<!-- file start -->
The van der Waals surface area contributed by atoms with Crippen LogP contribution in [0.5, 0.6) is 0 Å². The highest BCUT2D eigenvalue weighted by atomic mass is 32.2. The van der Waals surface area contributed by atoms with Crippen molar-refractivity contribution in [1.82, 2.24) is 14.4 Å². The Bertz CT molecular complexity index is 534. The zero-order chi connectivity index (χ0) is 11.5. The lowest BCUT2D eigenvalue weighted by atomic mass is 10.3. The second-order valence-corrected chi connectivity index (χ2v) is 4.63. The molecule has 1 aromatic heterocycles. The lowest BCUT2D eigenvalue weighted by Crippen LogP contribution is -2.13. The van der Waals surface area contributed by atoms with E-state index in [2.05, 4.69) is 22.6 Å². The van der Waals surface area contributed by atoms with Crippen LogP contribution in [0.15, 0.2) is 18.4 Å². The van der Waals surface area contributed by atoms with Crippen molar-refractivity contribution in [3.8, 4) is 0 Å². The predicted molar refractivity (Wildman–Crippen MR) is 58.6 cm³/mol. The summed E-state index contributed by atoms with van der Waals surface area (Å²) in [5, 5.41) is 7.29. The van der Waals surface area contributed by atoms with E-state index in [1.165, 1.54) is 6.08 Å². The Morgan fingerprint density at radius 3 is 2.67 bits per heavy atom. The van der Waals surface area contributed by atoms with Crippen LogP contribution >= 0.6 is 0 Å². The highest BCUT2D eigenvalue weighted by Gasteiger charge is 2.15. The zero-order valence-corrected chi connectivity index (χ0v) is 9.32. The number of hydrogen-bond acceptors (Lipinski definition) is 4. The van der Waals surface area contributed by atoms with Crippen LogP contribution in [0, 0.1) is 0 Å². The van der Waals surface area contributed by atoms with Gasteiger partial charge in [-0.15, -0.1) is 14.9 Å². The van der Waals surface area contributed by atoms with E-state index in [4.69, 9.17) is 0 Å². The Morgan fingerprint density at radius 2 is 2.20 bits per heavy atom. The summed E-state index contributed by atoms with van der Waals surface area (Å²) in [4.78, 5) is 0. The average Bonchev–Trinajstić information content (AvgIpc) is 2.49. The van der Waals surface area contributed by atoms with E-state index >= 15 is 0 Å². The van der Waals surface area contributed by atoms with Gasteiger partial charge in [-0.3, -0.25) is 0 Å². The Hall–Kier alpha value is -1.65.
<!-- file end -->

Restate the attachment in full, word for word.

The van der Waals surface area contributed by atoms with Crippen LogP contribution in [0.5, 0.6) is 0 Å². The highest BCUT2D eigenvalue weighted by atomic mass is 32.2. The van der Waals surface area contributed by atoms with Crippen molar-refractivity contribution in [1.82, 2.24) is 14.4 Å². The Bertz CT molecular complexity index is 534. The zero-order chi connectivity index (χ0) is 11.5. The lowest BCUT2D eigenvalue weighted by atomic mass is 10.3. The second-order valence-corrected chi connectivity index (χ2v) is 4.63. The molecule has 1 aromatic heterocycles. The lowest BCUT2D eigenvalue weighted by Crippen LogP contribution is -2.13. The van der Waals surface area contributed by atoms with E-state index in [2.05, 4.69) is 22.6 Å². The van der Waals surface area contributed by atoms with Crippen LogP contribution in [0.15, 0.2) is 18.4 Å². The van der Waals surface area contributed by atoms with Crippen molar-refractivity contribution in [3.8, 4) is 0 Å². The predicted molar refractivity (Wildman–Crippen MR) is 58.6 cm³/mol. The summed E-state index contributed by atoms with van der Waals surface area (Å²) in [5, 5.41) is 7.29. The van der Waals surface area contributed by atoms with E-state index in [1.165, 1.54) is 6.08 Å². The Morgan fingerprint density at radius 3 is 2.67 bits per heavy atom. The van der Waals surface area contributed by atoms with Crippen LogP contribution >= 0.6 is 0 Å². The highest BCUT2D eigenvalue weighted by Gasteiger charge is 2.15. The zero-order valence-corrected chi connectivity index (χ0v) is 9.32. The number of hydrogen-bond acceptors (Lipinski definition) is 4. The van der Waals surface area contributed by atoms with Crippen LogP contribution in [0, 0.1) is 0 Å². The van der Waals surface area contributed by atoms with Gasteiger partial charge in [-0.15, -0.1) is 14.9 Å². The van der Waals surface area contributed by atoms with E-state index in [4.69, 9.17) is 0 Å². The Morgan fingerprint density at radius 2 is 2.20 bits per heavy atom. The summed E-state index contributed by atoms with van der Waals surface area (Å²) in [4.78, 5) is 0. The average Bonchev–Trinajstić information content (AvgIpc) is 2.49. The van der Waals surface area contributed by atoms with E-state index >= 15 is 0 Å². The van der Waals surface area contributed by atoms with Gasteiger partial charge in [-0.3, -0.25) is 0 Å². The Hall–Kier alpha value is -1.65.